Mobile learning brings a lot of benefits that organizations can’t ignore. The most obvious ones are convenience and flexibility to access just-in-time information at any location, at any time. It can help employees make use of the down time, such as while waiting in a hospital, during traveling time, and while waiting for an internal or a client meeting to begin.

Challenges Associated with Mobile Learning

Various challenges associated with delivering learning content on mobile devices create barriers in adoption of m-learning by organizations. The biggest challenge is devices working on varying platforms and supporting different formats. There is no formal standard to ensure the auto-adoption of content on different devices.

Further, the screen size of most devices makes it difficult for users to go through a lot of content. Other challenges include connectivity and bandwidth issues, concern for content security, difficulty in integrating devices to LMSs, and high costs of designing programs compatible with different devices.

Strategies to Design Mobile Learning

Here are some strategies that you can use to design effective and engaging mobile learning tools. These strategies are focused on addressing the challenges related to m-learning and making best use of the inherent mobile features to ensure learning effectiveness.

Target Specific Devices

There is no solution to push rich, interactive content to every possible device. So, do not target your learning program for all possible mobile devices. Shortlist devices based on the ones that most of your learners already have or can easily switch to. Organizations can overcome the challenge of varying devices and platforms by distributing a specific device and designing for the same.

Design for Performance

Users typically use mobile devices for short bursts of activity. Nobody would want to sit through a full-fledged, long e-learning course on a mobile device. Therefore, designing m-learning for performance support and just-in-time learning is more realistic.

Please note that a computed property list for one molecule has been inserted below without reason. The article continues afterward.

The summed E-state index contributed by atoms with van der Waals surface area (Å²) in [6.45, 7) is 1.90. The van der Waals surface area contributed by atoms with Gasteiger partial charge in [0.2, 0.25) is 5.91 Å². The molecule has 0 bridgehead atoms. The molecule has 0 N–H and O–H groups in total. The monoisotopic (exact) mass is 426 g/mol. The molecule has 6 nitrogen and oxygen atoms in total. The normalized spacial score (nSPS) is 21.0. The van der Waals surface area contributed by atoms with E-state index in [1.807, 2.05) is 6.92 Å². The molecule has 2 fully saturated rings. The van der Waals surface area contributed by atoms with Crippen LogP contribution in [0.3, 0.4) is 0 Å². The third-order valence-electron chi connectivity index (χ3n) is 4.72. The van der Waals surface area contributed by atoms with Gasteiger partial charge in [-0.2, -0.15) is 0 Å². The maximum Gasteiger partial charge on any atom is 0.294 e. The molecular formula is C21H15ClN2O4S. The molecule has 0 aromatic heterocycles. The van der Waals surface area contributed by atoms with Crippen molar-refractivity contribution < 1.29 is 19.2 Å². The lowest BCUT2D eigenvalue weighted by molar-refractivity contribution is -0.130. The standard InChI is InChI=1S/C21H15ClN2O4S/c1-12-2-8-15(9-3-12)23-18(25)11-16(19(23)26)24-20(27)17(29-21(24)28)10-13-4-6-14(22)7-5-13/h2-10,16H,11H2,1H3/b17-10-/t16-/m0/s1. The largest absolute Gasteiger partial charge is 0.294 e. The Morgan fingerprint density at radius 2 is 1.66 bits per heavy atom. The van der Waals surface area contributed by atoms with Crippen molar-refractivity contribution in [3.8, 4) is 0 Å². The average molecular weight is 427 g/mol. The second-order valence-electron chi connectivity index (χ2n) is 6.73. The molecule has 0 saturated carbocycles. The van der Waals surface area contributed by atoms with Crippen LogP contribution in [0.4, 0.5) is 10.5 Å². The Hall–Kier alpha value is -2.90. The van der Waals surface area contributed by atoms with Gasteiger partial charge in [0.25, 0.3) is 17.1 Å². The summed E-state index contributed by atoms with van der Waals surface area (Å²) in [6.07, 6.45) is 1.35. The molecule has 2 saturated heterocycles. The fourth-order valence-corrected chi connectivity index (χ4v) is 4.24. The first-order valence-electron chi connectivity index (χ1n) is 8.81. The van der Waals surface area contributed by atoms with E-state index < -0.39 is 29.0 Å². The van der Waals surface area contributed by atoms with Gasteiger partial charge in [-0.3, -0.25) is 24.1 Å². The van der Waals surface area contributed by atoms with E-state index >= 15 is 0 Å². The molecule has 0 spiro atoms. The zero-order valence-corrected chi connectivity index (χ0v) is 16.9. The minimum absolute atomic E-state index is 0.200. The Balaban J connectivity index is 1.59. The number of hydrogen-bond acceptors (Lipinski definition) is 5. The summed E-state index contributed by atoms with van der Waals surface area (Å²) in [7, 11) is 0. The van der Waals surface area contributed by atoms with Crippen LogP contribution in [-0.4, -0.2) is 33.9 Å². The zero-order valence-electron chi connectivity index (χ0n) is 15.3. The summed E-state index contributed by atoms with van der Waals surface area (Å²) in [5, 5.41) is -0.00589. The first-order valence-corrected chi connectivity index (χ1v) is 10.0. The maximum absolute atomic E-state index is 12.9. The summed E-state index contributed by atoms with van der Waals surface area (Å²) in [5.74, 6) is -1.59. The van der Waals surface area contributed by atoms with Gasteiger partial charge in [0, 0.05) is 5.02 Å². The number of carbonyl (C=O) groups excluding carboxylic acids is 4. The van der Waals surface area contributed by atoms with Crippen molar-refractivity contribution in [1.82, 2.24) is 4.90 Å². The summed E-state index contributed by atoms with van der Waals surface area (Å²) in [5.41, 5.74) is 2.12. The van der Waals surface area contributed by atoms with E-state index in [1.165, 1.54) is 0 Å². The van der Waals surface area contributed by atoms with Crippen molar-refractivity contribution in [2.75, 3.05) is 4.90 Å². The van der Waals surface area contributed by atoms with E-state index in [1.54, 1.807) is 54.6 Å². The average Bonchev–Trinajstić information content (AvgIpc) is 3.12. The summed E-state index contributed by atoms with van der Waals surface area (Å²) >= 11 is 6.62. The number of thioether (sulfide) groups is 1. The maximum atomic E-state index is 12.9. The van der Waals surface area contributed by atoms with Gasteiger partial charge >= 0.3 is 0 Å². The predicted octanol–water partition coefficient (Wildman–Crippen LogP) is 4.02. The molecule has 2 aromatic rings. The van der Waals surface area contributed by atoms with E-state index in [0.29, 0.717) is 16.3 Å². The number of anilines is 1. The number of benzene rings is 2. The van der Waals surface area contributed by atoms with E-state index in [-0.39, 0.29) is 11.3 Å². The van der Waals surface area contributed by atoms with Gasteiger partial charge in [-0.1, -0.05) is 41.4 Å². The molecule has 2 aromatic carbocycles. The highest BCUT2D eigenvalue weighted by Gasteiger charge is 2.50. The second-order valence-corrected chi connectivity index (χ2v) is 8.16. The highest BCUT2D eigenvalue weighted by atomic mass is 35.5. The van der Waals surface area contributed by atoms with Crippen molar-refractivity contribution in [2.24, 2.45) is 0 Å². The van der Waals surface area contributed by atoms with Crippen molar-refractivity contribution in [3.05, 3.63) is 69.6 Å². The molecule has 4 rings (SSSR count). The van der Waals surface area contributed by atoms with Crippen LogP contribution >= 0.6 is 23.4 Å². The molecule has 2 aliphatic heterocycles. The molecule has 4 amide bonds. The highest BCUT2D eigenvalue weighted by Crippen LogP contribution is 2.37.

For example, quickly going through the product updates while a sales person is on the way to meet a customer may help him crack the deal. Or, consider a scenario where your sales people frequently interact with customers of a foreign nationality. Sending texts of common phrases of the specific foreign language to those sales people may help them interact better with their customers.

Package Content as Small Chunks

Most mobile devices have small screens. So, break the content into small chunks to facilitate processing. Avoid excessive downward scrolling of the content. Also, remember that the rule of seven plus/minus two units to compensate for the limited short term memory applies to m-learning as well. Finally, you can use appropriate interactions to help learners dive deeper into each chunk. For example, you may want to use flash cards to summarize each feature of a product. Clicking on each flash card may help users learn more about that feature.

Design a Simple and Intuitive Interface

Mobile devices have small screens and limited processing capacity. Also, users are less likely to use a complicated mobile application, and there is not enough room to explain the user interface on a small screen. So, it is advisable to eliminate complexity and use a simple user interface with only the limited, required functionality that can be accessed easily and efficiently. Keep the screen uncluttered and consider the device types you are designing for. For example, designing for a touch screen is completely different from doing it for a keypad-based device. Selection errors on touch screens are higher than other screens so you may want to surround the touch areas with as much white space as possible.

Use Simple Code and Open Source Products

Use basic HTML code to provide a simple and accessible learning program with basic navigation features. Using simple code helps minimize file sizes, increase download speeds, and ensure compatibility with feature phones. Further, the use of open source products helps increase accessibility and enables local communities to make customizations as per their environment.